By Tom Ladendorf
In the not-too-distant past, support for so-called “free trade” from the mainstream of the Democratic and Republican parties was a foregone conclusion. But this year, the free-trade consensus has come into serious question. Both “outsider” candidates in the U.S. presidential election made a major point of opposing free trade because of its effects on the working class, driving this issue into the national debate in a way no one would have predicted. Following Trump’s election, many are presuming the much-discussed Trans-Pacific Partnership dead—although it remains to be seen whether Trump will actually deliver on any of his supposed “economic populism.”
In Europe, too, the consensus on free trade is facing serious challenges. Massive political pressure has been building in opposition to three trade deals, respectively known as TTIP, Ceta, and TISA. Actually, with the help of the organized opposition, that number appears to have fallen to just two. TTIP, which seeks to harmonize regulations between the US and EU, has “de facto failed,” according to German Vice Chancellor Sigmar Gabriel. In the end, the two parties couldn’t unite on what the transatlantic standard of regulation would be, apparently because Europe refused to submit to lower American standards of regulation.
And although Gabriel had previously asked for patience for his effort to set “ambitious standards for the environment and consumers,” lower American standards are precisely what organizers had feared. This threat, along with concerns about the inclusion of investor-state court systems that companies could use to sue states over potential lost profits, drove a geographically and politically diverse group together into a vigorous opposition. For instance, over 500 European political parties and civil society groups joined a “Stop TTIP” initiative that gathered over three million signatures expressing opposition to the TTIP negotiations. Supporting organizations include everyone from major left and ecology parties, to conservation groups, to music and film festivals.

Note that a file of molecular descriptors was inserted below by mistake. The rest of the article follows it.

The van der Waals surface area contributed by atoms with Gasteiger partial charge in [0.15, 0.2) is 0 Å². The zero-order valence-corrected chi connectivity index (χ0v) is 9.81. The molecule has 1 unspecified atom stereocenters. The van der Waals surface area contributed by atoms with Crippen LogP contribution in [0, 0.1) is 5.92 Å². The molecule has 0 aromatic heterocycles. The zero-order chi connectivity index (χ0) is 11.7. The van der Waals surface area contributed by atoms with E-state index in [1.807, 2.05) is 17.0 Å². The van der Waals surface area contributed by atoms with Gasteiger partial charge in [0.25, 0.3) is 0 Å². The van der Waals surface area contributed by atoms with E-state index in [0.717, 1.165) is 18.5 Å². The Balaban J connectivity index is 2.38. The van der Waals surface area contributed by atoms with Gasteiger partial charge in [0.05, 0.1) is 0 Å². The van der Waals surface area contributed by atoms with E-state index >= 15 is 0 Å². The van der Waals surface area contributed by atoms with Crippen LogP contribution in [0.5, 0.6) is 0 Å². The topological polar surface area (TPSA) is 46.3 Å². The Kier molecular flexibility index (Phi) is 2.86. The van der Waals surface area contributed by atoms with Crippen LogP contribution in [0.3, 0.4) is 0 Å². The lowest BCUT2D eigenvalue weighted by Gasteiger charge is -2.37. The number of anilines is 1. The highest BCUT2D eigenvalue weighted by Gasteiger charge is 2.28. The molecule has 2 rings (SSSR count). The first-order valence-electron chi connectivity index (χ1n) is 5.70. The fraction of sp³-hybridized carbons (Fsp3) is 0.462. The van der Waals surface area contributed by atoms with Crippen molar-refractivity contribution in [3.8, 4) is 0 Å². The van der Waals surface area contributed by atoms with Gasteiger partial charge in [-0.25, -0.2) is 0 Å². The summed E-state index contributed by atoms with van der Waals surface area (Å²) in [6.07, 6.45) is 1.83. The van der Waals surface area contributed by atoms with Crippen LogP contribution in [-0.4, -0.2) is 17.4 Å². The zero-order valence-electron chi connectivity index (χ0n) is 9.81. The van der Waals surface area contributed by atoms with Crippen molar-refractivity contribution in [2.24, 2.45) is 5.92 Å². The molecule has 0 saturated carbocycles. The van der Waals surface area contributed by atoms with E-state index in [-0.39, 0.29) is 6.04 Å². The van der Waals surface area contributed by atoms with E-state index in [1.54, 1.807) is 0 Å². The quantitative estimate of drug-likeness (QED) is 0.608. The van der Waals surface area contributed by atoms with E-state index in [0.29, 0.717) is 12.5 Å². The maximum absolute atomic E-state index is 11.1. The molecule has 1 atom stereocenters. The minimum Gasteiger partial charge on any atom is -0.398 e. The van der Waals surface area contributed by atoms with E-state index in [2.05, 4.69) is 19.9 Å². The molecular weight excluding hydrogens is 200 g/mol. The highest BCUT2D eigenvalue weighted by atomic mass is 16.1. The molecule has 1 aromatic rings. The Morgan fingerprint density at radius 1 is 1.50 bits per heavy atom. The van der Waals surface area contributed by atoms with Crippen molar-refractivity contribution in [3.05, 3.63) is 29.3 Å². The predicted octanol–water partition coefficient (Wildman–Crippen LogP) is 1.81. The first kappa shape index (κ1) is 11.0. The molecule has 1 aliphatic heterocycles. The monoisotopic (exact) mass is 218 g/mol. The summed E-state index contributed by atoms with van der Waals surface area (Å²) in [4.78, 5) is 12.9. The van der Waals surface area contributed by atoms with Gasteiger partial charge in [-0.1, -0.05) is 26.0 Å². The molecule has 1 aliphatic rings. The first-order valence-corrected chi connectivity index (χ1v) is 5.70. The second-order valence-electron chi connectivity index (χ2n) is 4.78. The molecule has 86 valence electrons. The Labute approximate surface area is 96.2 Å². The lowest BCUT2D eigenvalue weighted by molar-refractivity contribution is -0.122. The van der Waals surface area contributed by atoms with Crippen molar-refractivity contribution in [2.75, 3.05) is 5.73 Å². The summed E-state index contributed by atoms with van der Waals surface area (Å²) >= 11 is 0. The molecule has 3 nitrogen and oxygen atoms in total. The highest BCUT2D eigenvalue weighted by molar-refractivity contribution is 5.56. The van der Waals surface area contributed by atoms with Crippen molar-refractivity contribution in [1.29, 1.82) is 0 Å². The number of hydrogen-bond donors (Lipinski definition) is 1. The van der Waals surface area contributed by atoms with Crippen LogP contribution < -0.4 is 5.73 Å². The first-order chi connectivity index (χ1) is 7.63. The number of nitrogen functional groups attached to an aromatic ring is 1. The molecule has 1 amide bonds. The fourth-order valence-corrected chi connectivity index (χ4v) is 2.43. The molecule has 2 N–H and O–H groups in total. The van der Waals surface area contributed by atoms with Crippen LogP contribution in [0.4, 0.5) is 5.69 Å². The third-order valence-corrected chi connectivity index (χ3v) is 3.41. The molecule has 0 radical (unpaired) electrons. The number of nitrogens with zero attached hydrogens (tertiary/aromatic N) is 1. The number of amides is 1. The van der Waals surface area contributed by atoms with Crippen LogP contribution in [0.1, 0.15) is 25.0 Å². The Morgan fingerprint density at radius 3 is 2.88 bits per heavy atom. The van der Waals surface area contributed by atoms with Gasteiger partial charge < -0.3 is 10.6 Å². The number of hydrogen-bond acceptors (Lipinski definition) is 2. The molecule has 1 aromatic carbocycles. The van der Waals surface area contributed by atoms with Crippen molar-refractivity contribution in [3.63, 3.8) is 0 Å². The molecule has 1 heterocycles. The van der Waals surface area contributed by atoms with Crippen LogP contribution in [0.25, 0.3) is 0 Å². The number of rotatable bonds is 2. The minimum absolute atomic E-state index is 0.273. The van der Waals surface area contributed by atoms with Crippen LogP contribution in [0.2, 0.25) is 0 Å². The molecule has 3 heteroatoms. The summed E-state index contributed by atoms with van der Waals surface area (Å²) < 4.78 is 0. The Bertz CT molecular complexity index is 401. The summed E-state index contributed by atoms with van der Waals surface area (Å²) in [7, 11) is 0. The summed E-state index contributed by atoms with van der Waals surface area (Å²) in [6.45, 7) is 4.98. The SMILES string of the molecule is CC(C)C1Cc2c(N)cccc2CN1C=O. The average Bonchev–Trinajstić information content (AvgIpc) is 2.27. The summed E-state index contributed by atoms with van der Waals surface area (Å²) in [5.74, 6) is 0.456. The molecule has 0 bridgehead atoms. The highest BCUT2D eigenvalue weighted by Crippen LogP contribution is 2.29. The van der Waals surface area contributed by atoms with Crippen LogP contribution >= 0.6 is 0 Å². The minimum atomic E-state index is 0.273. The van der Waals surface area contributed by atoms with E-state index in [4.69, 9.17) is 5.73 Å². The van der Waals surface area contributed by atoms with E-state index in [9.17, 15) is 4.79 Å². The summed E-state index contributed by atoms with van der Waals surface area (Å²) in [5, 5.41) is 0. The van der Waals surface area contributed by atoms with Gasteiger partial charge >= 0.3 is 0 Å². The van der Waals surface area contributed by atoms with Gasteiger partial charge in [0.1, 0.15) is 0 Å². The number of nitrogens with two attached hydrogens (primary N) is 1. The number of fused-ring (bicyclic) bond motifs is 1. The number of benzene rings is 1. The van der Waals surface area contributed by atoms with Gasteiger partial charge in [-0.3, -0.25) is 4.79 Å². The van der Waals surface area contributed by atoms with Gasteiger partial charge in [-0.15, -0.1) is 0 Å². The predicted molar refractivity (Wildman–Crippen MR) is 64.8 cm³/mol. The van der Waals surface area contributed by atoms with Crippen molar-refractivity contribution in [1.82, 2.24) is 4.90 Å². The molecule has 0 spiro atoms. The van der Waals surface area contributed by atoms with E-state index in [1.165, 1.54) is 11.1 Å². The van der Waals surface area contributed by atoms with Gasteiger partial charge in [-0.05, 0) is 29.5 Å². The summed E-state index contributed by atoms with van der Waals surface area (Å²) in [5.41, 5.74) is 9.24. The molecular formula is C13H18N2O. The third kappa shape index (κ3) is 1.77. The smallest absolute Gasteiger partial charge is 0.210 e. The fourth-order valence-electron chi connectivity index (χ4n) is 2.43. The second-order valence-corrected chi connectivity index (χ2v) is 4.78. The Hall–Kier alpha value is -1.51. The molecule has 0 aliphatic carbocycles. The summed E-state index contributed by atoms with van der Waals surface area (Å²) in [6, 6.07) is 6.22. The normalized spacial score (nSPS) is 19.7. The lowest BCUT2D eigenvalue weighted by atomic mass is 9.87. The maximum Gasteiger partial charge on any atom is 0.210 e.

More significantly, TTIP also drew its opponents into the streets, like the 30,000 that came to protest in Hannover, Germany before Obama came there for the opening of a trade fair in April, or the more than 150,000 that took part in Germany-wide protests in September. Meanwhile, there have been recurring protests in Brussels, the political and administrative heart of the EU, as well as other major European cities.
These protests against TTIP were also in opposition to Ceta, an agreement whose stated goal is the removal of tariff barriers between the EU and Canada. Of course, this deal also has a catch: opponents are concerned about its mildly improved (but still worrisome) version of investor-state courts and other measures that may lock in deregulation and privatization. Unfortunately for its opponents, Ceta was signed at the end of October, but that’s not to say that the opposition didn’t accomplish anything. Notably, when EU leaders were approving the deal, the Belgian region of Wallonia temporarily put the brakes on the process, easing up only when they were able to achieve concessions that include making the implementation of investor-state courts subject to approval by national parliaments.